1.) With Obama signing his health care reform bill into law yesterday, having passed the House of Representatives this weekend (without the support of a single Republican in either chamber), much attention has accordingly been devoted to covering this matter. The New York Times has an interesting interactive piece that helps explain how the bill will affect "you," and Democratic Congressman John Larson outlines the ten immediate benefits of the health care bill that will come before the bill goes fully into effect in 2014.
Regarding the more "political" aspects of the bill and its process:
-Talking Points Memo discusses the next "step" to polish the bill via reconciliation in the Senate
-Nate Silver breaks down how and why the Democrats voted for the bill
-Ari Melber, whose previous interview with Marshall Ganz expressed a justifiably critical view of OFA and the administration, highlights the important role that the organizing program played throughout this process
-Political scientist Steven Taylor (in between his excellent reporting on the recent Colombian midterm elections where he was an electoral observer) has some interesting predictions and observations
-NPR has a great piece analyzing popular support for health care reform (and summing up in so many words why one should always be suspicous of polls, especially as they are trumpeted by a party whose leaders don't give a damn about public opinion)
-David Rothkopf at Foreign Policy takes a look at what the bill might mean for the USA's changing role in the world
-And finally, for those on both sides of the spectrum who still harbor suspicion for the health care reform bill, Ezra Klein reminds conservatives to recall the Right's fear-mongering amidst the passage of Medicare a generation ago, while left-wing critics of the health care reform can take at least some comfort in knowing that even Noam Chomsky, arguably the most important leftist intellectual of our time, would prefer to "hold his nose and vote for" the bill versus the consequences otherwise if given a chance.
2.) One also can't discuss the health care reform bill without mentioning all of the vitriol that it brought about from the reactionary right, not just from irate tea baggers but even Congresspeople themselves. Extremism from the right isn't by any means a new phenomenon in American politics, but this particular strand does need to be taken seriously as it not only continues to escalate its rhetoric and actions, but actually gain even greater influence within the contemporary conservative movement, poisoning the broader political discourse. And with progressive activists pressing Obama to make immigration reform the next domestic priority, as several hundred thousand demonstrators did this weekend in Washington even as a far smaller number of right-wing activists stole the show, one can be certain that things are only going to get a lot uglier...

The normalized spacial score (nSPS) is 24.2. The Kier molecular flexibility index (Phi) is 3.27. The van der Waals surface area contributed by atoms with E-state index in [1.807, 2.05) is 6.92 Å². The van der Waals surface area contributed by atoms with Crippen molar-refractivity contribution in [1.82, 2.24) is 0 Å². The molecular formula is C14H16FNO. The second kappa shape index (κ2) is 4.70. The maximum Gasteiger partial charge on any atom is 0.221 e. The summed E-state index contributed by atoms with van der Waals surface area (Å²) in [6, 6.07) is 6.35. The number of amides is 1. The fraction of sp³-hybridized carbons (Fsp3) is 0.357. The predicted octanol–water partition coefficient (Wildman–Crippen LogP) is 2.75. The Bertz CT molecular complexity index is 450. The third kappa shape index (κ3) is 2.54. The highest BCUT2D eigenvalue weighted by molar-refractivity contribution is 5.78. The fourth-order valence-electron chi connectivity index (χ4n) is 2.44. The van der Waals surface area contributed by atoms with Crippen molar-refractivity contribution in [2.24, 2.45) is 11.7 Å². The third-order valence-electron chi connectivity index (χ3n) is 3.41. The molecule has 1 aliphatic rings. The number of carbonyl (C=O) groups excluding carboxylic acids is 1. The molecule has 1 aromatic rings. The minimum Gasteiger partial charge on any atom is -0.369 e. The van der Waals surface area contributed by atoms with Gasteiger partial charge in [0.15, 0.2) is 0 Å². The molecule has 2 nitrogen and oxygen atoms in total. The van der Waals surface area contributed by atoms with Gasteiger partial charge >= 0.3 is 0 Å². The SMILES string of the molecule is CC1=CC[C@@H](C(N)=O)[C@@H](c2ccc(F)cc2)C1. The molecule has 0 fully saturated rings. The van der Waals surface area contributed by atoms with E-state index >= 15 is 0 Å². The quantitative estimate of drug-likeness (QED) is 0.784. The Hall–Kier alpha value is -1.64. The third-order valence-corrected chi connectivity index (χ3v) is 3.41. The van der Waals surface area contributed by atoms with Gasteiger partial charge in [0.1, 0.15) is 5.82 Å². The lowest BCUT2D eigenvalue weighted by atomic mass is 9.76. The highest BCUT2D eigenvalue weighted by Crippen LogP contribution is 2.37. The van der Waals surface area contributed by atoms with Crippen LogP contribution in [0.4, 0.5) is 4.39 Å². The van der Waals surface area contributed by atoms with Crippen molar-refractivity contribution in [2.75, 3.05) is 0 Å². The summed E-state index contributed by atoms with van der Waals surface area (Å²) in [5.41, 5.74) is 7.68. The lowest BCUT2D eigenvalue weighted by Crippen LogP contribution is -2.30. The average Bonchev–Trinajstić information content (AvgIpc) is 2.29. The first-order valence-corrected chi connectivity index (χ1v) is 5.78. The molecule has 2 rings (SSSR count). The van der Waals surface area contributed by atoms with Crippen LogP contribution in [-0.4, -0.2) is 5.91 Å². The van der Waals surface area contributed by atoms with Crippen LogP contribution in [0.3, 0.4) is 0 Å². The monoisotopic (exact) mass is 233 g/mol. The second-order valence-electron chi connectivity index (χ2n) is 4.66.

3.) Wednesday marked the 30th anniversary of the slaying of Catholic arch-bishop and tireless human rights advocate Oscar Romero. Romero, a liberation theologian who spoke out on behalf of the poor and oppressed against the brutal El Salvadoran regime of the 70s and 80s that shared close ties to the United States, was murdered by a government-sponsored death squad as he delivered mass. In an unprecedented show of support, the current El Salvadoran President Mauricio Funes commemorated the occasion and asked for forgiveness on behalf of his state. Both Tim's El Salvador Blog and the Central American Politics blog have more on this event and the life and work of Oscar Romero and what he meant to the El Salvadoran people.
4.) Former Chilean Cabinet member José Miguel Insulza was elected to a second term as head of the Organization of American States. Running unopposed Insulza won easily, though he faces criticism from those on the right who seek harder stance towards Venezuela and Cuba, as well as a broader contigent of regional actors who seek greater independence from the US's overwhelming dominance in regional affairs. This comes on the heels of the recent Rio Summit where a new regional organization was proposed that would leave out both the United States and Canada in an attempt to better ensure autonomy amongst Latin American and Caribbean nations.
5.) Via "affirmative atheist" PZ Myers, philosopher Daniel Dennett has coauthored a fascinating new article about nonbelieving members of the clergy that is worth a read no matter your faith (or lack thereof).
6.) And of course, I've got to mention that my both my beloved Butler Bulldogs and Purdue Boilermakers are going on to the Sweet Sixteen in the NCAA Men's Basketball tournament. #5 seed Butler takes on #1 seed Syracuse tomorrow, while #4 seed Purdue takes on (the loathesome) #1 seed Duke on Friday. Meanwhile, Pat Forde at ESPN points out, this has gotta hurt extra for IU fans who watch not only as their in-state rivals advance but also a number of former players and recruits for other teams.
Regarding the tournament's off-the-court news, much ado has been made about Education Secretary Arne Duncan's (very problematic) proposal that schools with low graduation rates be barred from the tournament. However, an arguably more important story continues to be overlooked in college sports: many schools continue to use official apparel merchandisers who don't ensure that their uniforms and products are sweatshop-free. As a Butler grad I'm ashamed that my school is on that list, but I am encouraged that more and more schools, Purdue included (due to the remarkable efforts of students who went on a hunger strike to pressure the administration), are taking strides to ensure that the workers who create the clothing that represents their image are given a living wage and decent conditions.